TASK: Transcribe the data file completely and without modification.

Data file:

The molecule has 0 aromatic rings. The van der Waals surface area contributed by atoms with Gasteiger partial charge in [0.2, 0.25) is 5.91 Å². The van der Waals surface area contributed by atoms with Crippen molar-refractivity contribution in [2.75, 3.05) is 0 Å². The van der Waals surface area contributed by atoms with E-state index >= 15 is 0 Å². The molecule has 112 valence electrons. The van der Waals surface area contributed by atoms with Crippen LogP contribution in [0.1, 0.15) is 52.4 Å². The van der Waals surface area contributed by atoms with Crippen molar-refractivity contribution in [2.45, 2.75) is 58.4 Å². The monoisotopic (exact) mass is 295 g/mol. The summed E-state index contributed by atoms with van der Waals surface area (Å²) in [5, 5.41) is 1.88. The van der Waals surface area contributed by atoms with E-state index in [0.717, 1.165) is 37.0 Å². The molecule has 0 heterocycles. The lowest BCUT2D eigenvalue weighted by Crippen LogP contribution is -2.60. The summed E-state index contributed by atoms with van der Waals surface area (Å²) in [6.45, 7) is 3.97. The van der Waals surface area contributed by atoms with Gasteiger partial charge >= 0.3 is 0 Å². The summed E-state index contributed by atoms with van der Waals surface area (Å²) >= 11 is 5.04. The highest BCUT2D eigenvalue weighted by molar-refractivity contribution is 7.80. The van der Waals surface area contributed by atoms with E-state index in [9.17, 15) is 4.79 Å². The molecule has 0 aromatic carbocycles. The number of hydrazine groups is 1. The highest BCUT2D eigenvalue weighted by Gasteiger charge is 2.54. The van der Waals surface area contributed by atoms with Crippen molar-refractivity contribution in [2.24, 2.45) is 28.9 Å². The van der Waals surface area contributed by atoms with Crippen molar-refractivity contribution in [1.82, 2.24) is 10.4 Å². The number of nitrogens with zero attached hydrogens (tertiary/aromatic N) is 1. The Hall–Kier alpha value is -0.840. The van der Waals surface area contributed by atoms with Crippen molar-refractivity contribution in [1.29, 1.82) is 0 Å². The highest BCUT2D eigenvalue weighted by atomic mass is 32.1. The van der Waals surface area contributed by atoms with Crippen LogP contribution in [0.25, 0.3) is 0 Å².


The molecule has 0 aromatic rings. The van der Waals surface area contributed by atoms with Gasteiger partial charge in [0.2, 0.25) is 5.91 Å². The van der Waals surface area contributed by atoms with Crippen molar-refractivity contribution in [2.75, 3.05) is 0 Å². The van der Waals surface area contributed by atoms with E-state index >= 15 is 0 Å². The molecule has 112 valence electrons. The van der Waals surface area contributed by atoms with Crippen LogP contribution in [0.1, 0.15) is 52.4 Å². The van der Waals surface area contributed by atoms with Crippen molar-refractivity contribution in [2.45, 2.75) is 58.4 Å². The monoisotopic (exact) mass is 295 g/mol. The summed E-state index contributed by atoms with van der Waals surface area (Å²) in [5, 5.41) is 1.88. The van der Waals surface area contributed by atoms with E-state index in [0.717, 1.165) is 37.0 Å². The molecule has 0 heterocycles. The lowest BCUT2D eigenvalue weighted by Crippen LogP contribution is -2.60. The summed E-state index contributed by atoms with van der Waals surface area (Å²) in [6.45, 7) is 3.97. The van der Waals surface area contributed by atoms with Gasteiger partial charge >= 0.3 is 0 Å². The summed E-state index contributed by atoms with van der Waals surface area (Å²) >= 11 is 5.04. The highest BCUT2D eigenvalue weighted by molar-refractivity contribution is 7.80. The van der Waals surface area contributed by atoms with E-state index in [9.17, 15) is 4.79 Å². The molecule has 0 aromatic carbocycles. The number of hydrazine groups is 1. The highest BCUT2D eigenvalue weighted by Gasteiger charge is 2.54. The van der Waals surface area contributed by atoms with Crippen molar-refractivity contribution in [2.24, 2.45) is 28.9 Å². The van der Waals surface area contributed by atoms with Crippen molar-refractivity contribution in [1.82, 2.24) is 10.4 Å². The number of nitrogens with zero attached hydrogens (tertiary/aromatic N) is 1. The Hall–Kier alpha value is -0.840. The van der Waals surface area contributed by atoms with Crippen molar-refractivity contribution in [1.29, 1.82) is 0 Å². The highest BCUT2D eigenvalue weighted by atomic mass is 32.1. The van der Waals surface area contributed by atoms with Crippen LogP contribution in [0.25, 0.3) is 0 Å².